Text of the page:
"I think women are the key to making the change," says Osprey Orielle Lake, author of Uprisings for the Earth: Reconnecting Culture with Nature. Lake, who appears Jan. 19 at Copperfield's Books in Santa Rosa, is referring to women's leadership in addressing climate crises. "Women have something we need," she adds, "and right now we need to lift it up and get it in the mix."
Lake, director of the Marin-based Women's Earth and Climate Caucus, says the "something" that women have is a unique relationship with nature. "Women have a very special relationship with the earth—not better than men's, but different—and because we haven't heard women's voices in the culture, part of changing the dynamics is hearing from them," says Lake. "It's part of what's needed right now."
Apparently, it's been needed for a long time in the United States. For a sustainable society, Lake writes in her book, a "full story of human history that equally reveres both genders is crucial." Part of that story is purely visual to Lake, a sculptor, who points out that of the 210 statues in the U.S. capital, only nine are of female leaders.
A story in chapter four tells how Congress re-rejected a statue depicting suffragettes in the capitol rotunda as recently as 1995. The statue—of Susan B. Anthony, Elizabeth Cady Stanton and Lucretia Mott—had been banished to storage in 1921, returned by women leaders in 1995, then sent to the basement by an all-male Congress "not sure the women's contributions had been significant enough, and that the women were too unattractive and too old." The women leaders then had to shame Congress publicly—and raise $125,000 privately—to get the suffragettes back on display.
Despite historical suppression, women may be powerfully reshaping the conversation about climate. Lake's book describes research by communications experts showing that "foundations directed by or primarily made up of women are particularly interested in the root causes of social and environmental problems," and that "women are willing to face issues directly and insist on change at a systemic level, not just settling for superficial or short-term solutions." (This explains why Congress wanted those suffragettes in the basement.)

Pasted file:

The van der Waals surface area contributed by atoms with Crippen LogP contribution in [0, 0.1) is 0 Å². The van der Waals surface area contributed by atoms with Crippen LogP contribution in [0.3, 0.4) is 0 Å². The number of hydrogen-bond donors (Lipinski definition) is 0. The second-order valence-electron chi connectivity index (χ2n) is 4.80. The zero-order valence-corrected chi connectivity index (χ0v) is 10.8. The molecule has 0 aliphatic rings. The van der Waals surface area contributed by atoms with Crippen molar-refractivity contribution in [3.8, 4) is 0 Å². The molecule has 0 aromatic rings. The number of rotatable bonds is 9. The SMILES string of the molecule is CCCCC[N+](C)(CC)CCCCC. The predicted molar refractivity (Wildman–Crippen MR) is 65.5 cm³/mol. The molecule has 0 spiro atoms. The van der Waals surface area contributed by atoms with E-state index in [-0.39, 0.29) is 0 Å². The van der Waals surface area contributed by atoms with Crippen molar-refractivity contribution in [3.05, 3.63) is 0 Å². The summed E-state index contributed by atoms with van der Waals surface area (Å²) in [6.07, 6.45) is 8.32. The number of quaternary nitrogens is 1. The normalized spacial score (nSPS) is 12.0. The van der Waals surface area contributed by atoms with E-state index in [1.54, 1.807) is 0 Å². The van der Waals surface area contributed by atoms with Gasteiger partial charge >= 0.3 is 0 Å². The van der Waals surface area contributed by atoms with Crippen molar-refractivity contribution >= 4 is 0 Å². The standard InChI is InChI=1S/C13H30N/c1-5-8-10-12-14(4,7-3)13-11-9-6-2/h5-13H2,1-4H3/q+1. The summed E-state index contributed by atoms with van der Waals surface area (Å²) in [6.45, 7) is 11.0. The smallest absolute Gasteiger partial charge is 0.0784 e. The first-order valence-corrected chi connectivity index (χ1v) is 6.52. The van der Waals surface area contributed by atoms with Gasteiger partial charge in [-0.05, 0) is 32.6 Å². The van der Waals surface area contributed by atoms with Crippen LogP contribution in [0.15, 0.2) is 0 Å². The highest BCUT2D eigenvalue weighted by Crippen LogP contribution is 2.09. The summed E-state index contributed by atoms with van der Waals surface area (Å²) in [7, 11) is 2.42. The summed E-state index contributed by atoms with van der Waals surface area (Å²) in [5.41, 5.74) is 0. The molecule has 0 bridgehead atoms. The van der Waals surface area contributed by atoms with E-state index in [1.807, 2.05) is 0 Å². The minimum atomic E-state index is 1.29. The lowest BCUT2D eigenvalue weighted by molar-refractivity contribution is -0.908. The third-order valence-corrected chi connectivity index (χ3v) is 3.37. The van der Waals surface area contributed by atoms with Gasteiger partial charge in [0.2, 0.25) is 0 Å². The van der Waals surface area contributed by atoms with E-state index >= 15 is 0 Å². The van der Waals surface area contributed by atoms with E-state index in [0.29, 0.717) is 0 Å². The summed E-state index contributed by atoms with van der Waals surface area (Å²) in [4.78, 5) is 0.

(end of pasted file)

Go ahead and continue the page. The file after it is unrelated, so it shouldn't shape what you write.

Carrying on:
If climate change is going to be addressed effectively, Lake writes, women need to lead from all levels of all society. Lake refers to United Nations studies indicating that when women are informed and educated, major improvements occur, from population stabilization to more sustainable communities. "We know that women are the ones producing most of the food in the world," Lake says. "They are the ones who collect the water for the family's daily needs and cook the food. Where people don't have access to stoves, they are going out and chopping down trees to burn. And where there is no clean water they walk to carry it back, sometimes two to six hours of walking."
In Cameroon, the leadership of African geologist Rosemary Enie resulted in trainings where village women learned how to use low-cost technology to live more sustainably, including learning how to collect rainwater, build water storage tanks, test water for bacteria and sterilize it when necessary. There are also workshops for building solar stoves.
Here in the North Bay, it's the consumer angle. "In the U.S., over half the wealth is in the hands of women who are behind 80 percent of all purchasing decisions," says Lake. "How do we influence that 80 percent to drive us toward clean energy decisions? Women are more important than their power to purchase, but when we're talking about a climate crisis, we have to shift our economies. And one important tool is purchasing power."
Lake quotes Elinor Ostrom, Nobel laureate in economics: "We need all levels of human society to work on this to be effective in the long run" including the "networks of people [who] have been neglected as players. . . . We need to take action on smaller levels."
"It's not about putting men down," Lake insists. "It's about lifting women up, and about men and women working together for climate protection and improving our world."
Osprey Orielle Lake appears Wednesday, Jan. 19, at Copperfield's Books. 2316 Montgomery Drive, Santa Rosa. 7pm. Free. 707.578.8938.